Six months after I quit my job, I released the first version of Jotform; confident it was a product people needed.
I was motivated because I understood how I was being helpful. And knowing I was helping others boosted my productivity and gave me a sense of meaning.
If I wanted every new Jotform hire to feel this way, I had to find a way to help them understand their impact. Both with our customers and within the company.
Inspired by Facebook and Zappos, I implemented the Jotform Bootcamp. During their first month at the company, employees handle at least 100 customer support requests.
It may seem tedious, but most new hires say this process proved to be invaluable. They get to know the product deeply and understand what they can do to help customers.
During this process, they’ll have to liaise with different teams to solve specific issues. So, they gain an appreciation for how the business operates; who does what, and where they fit.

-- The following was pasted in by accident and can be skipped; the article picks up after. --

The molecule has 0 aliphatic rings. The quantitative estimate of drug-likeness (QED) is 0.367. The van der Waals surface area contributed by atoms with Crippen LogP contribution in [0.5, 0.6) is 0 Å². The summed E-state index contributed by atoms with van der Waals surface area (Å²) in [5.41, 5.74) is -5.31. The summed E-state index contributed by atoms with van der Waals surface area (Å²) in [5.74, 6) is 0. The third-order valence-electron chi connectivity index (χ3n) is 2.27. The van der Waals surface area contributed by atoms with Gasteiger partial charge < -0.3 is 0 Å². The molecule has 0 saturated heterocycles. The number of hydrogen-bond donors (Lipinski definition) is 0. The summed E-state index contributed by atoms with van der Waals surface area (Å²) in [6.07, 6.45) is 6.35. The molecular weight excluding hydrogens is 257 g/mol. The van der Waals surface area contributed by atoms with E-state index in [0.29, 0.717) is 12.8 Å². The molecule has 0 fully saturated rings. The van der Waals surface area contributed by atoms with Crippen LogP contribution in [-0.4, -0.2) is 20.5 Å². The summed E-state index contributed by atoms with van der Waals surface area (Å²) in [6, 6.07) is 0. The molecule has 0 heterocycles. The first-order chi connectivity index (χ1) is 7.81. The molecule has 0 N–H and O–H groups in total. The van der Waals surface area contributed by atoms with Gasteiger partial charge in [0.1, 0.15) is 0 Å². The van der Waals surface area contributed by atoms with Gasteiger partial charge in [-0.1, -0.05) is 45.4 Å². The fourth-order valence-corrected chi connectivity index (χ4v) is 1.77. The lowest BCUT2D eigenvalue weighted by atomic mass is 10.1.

Their contribution becomes easier to see.
2. Let them make a personal contribution
The difficulty many leaders face in “giving” employees a sense of purpose, is it requires eliciting an emotional response. Purpose needs to be felt.
By its very nature, it’s therefore unique to every single individual.
You can talk about the company’s vision to your heart’s content. And you should, it’s important as a leader to provide direction.
But if you want employees to feel motivated to go to work every day, you need to recognize their individuality. Make things unique.
At Jotform, we hold Demo Days every Friday. An opportunity for people to exhibit their latest work. And everyone, even the most reserved of employees, has a chance to be heard.
Not only do they get to show what they’re doing to make an impact. They also see that the rest of the company values their contribution.
It gives them a sense of ownership over their work. That’s their project; that’s why they come to work every day.
Plus, hearing about their peers’ work helps motivate those employees who are listening.
Adam Grant found that a leader talking to a group of employees about the impact of their work didn’t have much impact on their performance. The message resonated with listeners much more when the speaker was a peer, improving their performance by 400%.